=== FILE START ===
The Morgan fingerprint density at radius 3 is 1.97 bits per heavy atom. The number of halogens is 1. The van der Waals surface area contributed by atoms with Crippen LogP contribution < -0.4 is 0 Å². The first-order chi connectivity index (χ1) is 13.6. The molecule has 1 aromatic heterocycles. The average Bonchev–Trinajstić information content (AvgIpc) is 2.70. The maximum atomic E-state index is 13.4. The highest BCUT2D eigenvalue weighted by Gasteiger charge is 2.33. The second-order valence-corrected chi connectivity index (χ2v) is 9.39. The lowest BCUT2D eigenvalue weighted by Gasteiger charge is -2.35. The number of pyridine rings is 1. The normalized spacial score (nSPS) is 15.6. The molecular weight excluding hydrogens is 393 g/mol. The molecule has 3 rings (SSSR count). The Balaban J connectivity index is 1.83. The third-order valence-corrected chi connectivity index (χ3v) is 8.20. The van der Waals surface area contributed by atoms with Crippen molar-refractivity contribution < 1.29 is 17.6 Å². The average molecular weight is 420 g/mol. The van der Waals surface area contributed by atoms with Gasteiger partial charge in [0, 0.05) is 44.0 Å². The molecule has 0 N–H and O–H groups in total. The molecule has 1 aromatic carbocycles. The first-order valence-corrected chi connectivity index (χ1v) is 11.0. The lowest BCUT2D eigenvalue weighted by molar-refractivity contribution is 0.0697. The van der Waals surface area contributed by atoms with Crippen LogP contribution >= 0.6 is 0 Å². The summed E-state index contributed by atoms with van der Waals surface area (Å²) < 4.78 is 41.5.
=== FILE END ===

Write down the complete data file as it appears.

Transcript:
The Morgan fingerprint density at radius 3 is 1.97 bits per heavy atom. The number of halogens is 1. The van der Waals surface area contributed by atoms with Crippen LogP contribution < -0.4 is 0 Å². The first-order chi connectivity index (χ1) is 13.6. The molecule has 1 aromatic heterocycles. The average Bonchev–Trinajstić information content (AvgIpc) is 2.70. The maximum atomic E-state index is 13.4. The highest BCUT2D eigenvalue weighted by Gasteiger charge is 2.33. The second-order valence-corrected chi connectivity index (χ2v) is 9.39. The lowest BCUT2D eigenvalue weighted by Gasteiger charge is -2.35. The number of pyridine rings is 1. The normalized spacial score (nSPS) is 15.6. The molecular weight excluding hydrogens is 393 g/mol. The molecule has 3 rings (SSSR count). The Balaban J connectivity index is 1.83. The third-order valence-corrected chi connectivity index (χ3v) is 8.20. The van der Waals surface area contributed by atoms with Crippen molar-refractivity contribution < 1.29 is 17.6 Å². The average molecular weight is 420 g/mol. The van der Waals surface area contributed by atoms with Gasteiger partial charge in [0, 0.05) is 44.0 Å². The molecule has 0 N–H and O–H groups in total. The molecule has 1 aromatic carbocycles. The first-order valence-corrected chi connectivity index (χ1v) is 11.0. The lowest BCUT2D eigenvalue weighted by molar-refractivity contribution is 0.0697. The van der Waals surface area contributed by atoms with Crippen LogP contribution >= 0.6 is 0 Å². The summed E-state index contributed by atoms with van der Waals surface area (Å²) < 4.78 is 41.5.